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Jelly Belly Factory

1 Jelly Belly Ln.
Fairfield, CA 94533

Did you know that there is a magical land that gives out free sugar to children? Did you know that former California governor Ronald Reagan started a Jelly Belly habit to overcome his fondness for smoking pipes? Did you also know that the patriotic blueberry bean was developed for President Reagan's inauguration in 1981? All three of these facts are true. These are the sorts of fun trivia dished out along with free Jelly Belly beans at the free factory tour in Fairfield. At the Jelly Belly factory, they take their tours as serious fun. You can either get added on to one of the free 40-minute tours that start every 15 minutes or so (depending on the lines), or you can gather together a private tour and go through University-level beanology. The free tours are so popular, especially because the scents of created and polished beans are always wafting through the factory. It would be cruel to let the kids smell but not touch, so of course there are free samples – and 50% off bags of the factory rejects or Belly Flops. If you forget the camera, pay a small fee for souvenir photos – and maybe get a few Jordan almonds in the store. Of course, the popularity and free nature of the tours also means that there may be wait times around the holidays. If you try to get in on Martin Luther King Day, Easter or Spring Break, just make sure that the kids know you might be in line for an hour. (That's hardly more than they'd get at Disneyland anyway, even after paid admission.) Watch out for the every flavor beans like 'pencil shavings' and 'vomit', especially in bags of random Belly Flops. You can't miss the great Jelly Belly art in the lobby, and if you have a penny, try the penny press machine.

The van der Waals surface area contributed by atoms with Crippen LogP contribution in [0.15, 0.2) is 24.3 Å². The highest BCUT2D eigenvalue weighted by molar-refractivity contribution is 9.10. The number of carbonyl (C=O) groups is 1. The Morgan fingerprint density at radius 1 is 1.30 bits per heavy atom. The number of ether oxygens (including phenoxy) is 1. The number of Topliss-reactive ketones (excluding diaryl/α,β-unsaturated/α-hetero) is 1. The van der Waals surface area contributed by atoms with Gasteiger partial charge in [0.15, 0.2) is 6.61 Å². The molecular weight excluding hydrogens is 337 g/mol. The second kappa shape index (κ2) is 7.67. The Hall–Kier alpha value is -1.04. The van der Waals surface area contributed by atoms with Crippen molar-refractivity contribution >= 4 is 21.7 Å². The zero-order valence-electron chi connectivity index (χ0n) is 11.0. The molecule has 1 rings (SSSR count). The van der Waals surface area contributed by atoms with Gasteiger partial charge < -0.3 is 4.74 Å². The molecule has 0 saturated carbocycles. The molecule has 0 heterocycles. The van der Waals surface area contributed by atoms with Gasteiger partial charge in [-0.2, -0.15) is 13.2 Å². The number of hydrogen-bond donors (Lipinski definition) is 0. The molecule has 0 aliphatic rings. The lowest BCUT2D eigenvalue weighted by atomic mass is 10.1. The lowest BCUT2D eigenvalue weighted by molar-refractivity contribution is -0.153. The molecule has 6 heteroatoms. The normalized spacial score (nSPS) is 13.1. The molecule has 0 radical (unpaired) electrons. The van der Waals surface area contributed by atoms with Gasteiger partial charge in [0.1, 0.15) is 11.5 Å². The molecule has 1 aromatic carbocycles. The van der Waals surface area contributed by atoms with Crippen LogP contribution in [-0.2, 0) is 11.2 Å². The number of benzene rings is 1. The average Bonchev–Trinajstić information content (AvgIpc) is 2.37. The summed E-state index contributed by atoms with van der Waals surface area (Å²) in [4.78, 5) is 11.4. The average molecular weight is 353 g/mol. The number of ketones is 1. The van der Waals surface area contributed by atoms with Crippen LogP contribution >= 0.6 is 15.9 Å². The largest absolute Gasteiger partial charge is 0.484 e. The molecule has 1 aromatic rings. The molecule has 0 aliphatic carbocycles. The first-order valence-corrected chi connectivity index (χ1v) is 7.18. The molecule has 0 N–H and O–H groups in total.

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Junior Center Art and Science

558 Bellevue Ave.
Oakland, CA 94610

The Junior Center may be an under-appreciated Oakland gem. It's located just next to Lake Merrit's bird sanctuary, the still-popular Children's Fairyland, and the Oakland East Bay Garden Center, less than a mile away. It can be hard to find educational places that are open for free during the week, also offer science and art classes, and act as a drop-in center or camp during the summer. You and the kids can overlook the lake while looking at frogs and lizards, in the Animal Discovery sessions on Tuesdays and Fridays (free), or bring a picnic basket so that you can really explore the area around the lake. It's also fun to look around the room at the display of artwork and posters about the various animals, done by all of the kids who have explored their way through the Center. There are baskets of crayons and helpful staff who can show you how to draw, explain how the lizard can regrow its tail – and of course this will inspire your kids to add their artwork to the walls. Gary the tortoise is a real hands-on highlight. He's middle-aged, and a little slow, but his rescue story is inspiring – especially as he is now quite hale and healthy. It's also allowed to hold Tyler the bearded dragon, and the toads, but you might want to just admire the Madagascar hissing roaches from afar. On Tuesdays and Thursday mornings, parents of preschoolers can come and help their 'Little Leapers' get ready for a learning environment, doing art and science and music classes in groups. The after-school and summer courses can be taken for a very affordable fee, whether your kids want to build a bookcase and a chicken coop for the backyard (Carpentry for Kids) or become the next Calvin and Hobbes creator (Cartooning for Teens) with a side interest in charm bracelets (Jewelry/Metal Arts for Teens). The Rockets and Robots class is also very popular.